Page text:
Happy Hour, the poem … and the film

Click to see the trailer of Happy Hour: a short film that explores the memory of childhood sexual abuse, complicity and grooming—based on a poem, narrated by Julianne Moore.

Happy Hour

When women laugh at jokes they don’t find funny
and men tell stories only half-true, I recall how,

at his house, my parents and their friends welcomed in the weekends.
How they’d sit by the fireplace wishing

the flame’s ribbons could tie up life’s loose ends. How they’d never
see him lead me from the room and up the stairs,

martini in hand. Olives bobbing like bloodshot eyes. After cleanup:
a monogrammed handkerchief, the quick zip of pants, he’d

slip a silver dollar into my pocket—Good girl.


Click to see the film’s fall 2012 Kickstarter video and campaign.

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  1. Great poem, Gretl. I recall your reading it at our poetry reading series in Cambridge, UK. The audience was mesmerized by your performance that night. Keep up the fantastic work.

  2. Each time I read this poem, I hear your voice reciting it – always a pleasure. I marvel in your talent to share life experiences through poetry.

  3. The way you wrap the coziness and horror so gently together makes the prose devastatingly poignant and compelling…

  4. The little girl’s hand reaching for the silver dollar touched me deeply. I could almost hear the man’s voice saying “Good girl.”

  5. How nothing horrible is seen by adults when it happens “under their nose” is odd to me. I believe that people see with their conscious selves, but when such horror is presented the mind resolves to go around and around in an impossible stranglehold of not knowing what to do, and then not doing anything at all. Perhaps people see and don’t react when they, themselves, are bound by other matters so deeply horrible that they’re paralyzed beyond even what instinct is telling them they should do…to save.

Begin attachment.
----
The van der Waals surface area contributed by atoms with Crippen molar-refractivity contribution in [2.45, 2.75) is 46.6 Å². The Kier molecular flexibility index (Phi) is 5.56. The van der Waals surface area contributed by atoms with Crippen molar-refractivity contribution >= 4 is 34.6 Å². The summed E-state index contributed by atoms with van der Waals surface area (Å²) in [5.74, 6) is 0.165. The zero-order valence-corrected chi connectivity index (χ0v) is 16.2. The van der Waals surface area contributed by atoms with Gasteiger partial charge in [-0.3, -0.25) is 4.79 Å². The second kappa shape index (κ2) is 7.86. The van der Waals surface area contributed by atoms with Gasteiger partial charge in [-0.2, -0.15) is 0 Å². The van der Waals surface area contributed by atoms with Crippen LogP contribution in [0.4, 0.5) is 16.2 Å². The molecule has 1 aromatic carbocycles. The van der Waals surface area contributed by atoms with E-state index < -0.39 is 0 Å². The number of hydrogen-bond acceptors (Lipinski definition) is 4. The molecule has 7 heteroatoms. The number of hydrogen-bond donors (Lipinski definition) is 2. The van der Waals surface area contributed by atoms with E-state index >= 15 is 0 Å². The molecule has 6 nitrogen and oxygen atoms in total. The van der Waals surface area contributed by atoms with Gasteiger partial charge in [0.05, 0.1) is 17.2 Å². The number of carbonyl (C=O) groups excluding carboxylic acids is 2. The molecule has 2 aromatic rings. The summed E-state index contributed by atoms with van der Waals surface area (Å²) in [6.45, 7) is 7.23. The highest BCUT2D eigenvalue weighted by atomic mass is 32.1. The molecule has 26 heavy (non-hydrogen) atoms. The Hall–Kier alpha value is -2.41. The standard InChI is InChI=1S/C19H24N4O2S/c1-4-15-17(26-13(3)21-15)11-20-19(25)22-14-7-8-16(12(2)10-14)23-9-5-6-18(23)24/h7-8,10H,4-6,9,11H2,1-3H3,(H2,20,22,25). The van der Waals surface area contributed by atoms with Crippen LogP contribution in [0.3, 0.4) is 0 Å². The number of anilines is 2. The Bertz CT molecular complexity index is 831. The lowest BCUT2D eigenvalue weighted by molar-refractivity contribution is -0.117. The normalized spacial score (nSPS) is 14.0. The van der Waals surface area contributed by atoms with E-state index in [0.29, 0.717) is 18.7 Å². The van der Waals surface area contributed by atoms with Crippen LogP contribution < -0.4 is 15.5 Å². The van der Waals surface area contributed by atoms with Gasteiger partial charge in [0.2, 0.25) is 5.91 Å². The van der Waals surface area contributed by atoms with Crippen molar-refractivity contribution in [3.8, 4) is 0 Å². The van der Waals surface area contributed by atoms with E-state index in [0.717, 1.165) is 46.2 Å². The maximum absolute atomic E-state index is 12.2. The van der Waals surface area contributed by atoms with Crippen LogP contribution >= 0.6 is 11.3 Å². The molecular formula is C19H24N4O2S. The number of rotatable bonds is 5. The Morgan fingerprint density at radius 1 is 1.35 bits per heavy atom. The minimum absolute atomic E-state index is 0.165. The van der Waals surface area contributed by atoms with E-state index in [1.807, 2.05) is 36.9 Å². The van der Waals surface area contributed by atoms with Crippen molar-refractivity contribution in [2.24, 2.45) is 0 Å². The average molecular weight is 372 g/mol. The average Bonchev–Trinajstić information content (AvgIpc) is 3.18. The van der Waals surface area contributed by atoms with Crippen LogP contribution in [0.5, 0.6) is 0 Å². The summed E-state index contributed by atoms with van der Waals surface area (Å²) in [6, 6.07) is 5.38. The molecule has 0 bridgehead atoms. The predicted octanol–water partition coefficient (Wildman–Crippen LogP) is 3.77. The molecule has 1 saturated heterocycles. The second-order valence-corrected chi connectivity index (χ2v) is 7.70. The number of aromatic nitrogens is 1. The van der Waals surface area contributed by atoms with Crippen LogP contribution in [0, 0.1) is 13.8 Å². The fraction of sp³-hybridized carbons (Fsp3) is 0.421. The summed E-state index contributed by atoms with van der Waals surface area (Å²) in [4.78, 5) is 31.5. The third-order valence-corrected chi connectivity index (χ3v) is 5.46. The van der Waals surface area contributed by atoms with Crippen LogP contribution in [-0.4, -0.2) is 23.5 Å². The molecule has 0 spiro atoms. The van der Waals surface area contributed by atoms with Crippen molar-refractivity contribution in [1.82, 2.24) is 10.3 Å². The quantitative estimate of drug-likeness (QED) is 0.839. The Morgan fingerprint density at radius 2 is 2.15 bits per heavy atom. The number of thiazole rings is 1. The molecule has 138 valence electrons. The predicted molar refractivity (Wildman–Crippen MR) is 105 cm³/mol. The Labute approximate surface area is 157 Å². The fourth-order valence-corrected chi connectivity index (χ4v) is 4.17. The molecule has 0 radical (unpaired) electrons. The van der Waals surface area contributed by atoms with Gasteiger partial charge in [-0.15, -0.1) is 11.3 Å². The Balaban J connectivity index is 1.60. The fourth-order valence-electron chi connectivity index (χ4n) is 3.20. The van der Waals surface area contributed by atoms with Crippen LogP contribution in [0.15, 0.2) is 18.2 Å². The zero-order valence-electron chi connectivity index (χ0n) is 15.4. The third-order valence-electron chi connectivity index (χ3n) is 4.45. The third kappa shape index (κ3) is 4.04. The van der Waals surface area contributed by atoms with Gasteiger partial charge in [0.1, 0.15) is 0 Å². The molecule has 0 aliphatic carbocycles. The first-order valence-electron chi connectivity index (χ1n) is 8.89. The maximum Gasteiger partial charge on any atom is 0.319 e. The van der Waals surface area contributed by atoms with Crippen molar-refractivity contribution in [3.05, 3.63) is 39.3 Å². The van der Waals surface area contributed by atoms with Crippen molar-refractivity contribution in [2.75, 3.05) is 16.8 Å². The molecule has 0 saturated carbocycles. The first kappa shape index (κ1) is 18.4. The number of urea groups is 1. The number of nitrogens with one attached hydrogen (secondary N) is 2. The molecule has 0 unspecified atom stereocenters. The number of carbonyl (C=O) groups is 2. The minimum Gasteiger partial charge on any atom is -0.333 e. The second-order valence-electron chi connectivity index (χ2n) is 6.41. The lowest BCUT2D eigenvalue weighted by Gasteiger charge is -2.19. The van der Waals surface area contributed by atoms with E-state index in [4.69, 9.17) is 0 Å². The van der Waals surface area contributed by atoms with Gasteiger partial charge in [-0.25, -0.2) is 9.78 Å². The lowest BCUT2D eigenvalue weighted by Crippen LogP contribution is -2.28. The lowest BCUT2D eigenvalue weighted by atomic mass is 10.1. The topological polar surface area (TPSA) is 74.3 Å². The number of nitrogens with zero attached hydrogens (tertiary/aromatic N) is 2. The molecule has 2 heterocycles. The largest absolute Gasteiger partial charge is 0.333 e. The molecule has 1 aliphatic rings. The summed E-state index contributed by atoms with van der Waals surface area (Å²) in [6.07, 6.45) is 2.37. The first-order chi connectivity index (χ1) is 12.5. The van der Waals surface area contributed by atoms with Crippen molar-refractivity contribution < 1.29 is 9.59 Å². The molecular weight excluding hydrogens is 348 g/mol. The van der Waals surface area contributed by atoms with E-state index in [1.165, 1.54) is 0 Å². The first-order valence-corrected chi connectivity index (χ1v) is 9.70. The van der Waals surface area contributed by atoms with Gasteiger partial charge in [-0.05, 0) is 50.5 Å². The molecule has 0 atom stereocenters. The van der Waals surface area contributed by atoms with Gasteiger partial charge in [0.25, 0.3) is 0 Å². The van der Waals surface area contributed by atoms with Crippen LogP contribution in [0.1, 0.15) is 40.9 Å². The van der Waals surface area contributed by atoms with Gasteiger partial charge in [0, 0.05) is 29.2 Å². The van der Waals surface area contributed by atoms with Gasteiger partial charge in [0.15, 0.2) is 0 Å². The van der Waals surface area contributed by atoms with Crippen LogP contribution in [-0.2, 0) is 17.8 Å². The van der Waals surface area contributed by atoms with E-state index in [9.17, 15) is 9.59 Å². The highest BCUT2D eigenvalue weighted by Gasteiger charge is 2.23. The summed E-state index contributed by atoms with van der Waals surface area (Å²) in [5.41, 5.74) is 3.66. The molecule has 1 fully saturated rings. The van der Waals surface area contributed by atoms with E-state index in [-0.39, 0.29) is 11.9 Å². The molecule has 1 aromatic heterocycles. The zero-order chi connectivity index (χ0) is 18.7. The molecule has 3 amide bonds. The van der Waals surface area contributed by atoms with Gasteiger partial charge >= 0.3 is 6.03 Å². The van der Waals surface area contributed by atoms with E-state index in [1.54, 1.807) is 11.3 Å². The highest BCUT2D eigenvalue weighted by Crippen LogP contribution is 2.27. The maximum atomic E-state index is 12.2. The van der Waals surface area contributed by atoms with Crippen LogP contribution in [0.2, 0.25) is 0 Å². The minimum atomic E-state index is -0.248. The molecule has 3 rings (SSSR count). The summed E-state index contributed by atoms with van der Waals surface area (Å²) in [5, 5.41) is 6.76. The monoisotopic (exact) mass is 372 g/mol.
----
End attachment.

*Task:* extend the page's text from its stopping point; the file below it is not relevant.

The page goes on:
6. This makes me think of all the financial transactions that women encounter in the dating world… “Can I buy you a drink?” The man paying for the first date… What exactly am I obligated to give in return???

  7. Terrifying imagery, Gretl. I’m speechless at the thought of anyone having to go through something so horrific; and at such a young age.

  8. Ahhh. Just shattering. Unadorned and dressed in drab…hits home like only an awful reality could. How silently she must have cried inside. What parent knows the inner space of their child’s heart and mind? Keep the lines of communication open, oh parents, so that all may be spoken in trust and love, conquering fear. I cry for you, the child, and pray for the woman.

  9. Brilliant Gretl. Raw, Powerful, and Real. Thank you for the courage to speak what remains to many unspeakable. My heart breaks and my heart opens.

  10. I’ve been in that place.

    I’m very glad that you can write about it in such a beautiful way. I am able to write about it in poetry. It doesn’t make the memory of the touch go away but sharing helps, doesn’t it?

    A lot of survivors can’t write about it. Thank you for this gift to them.

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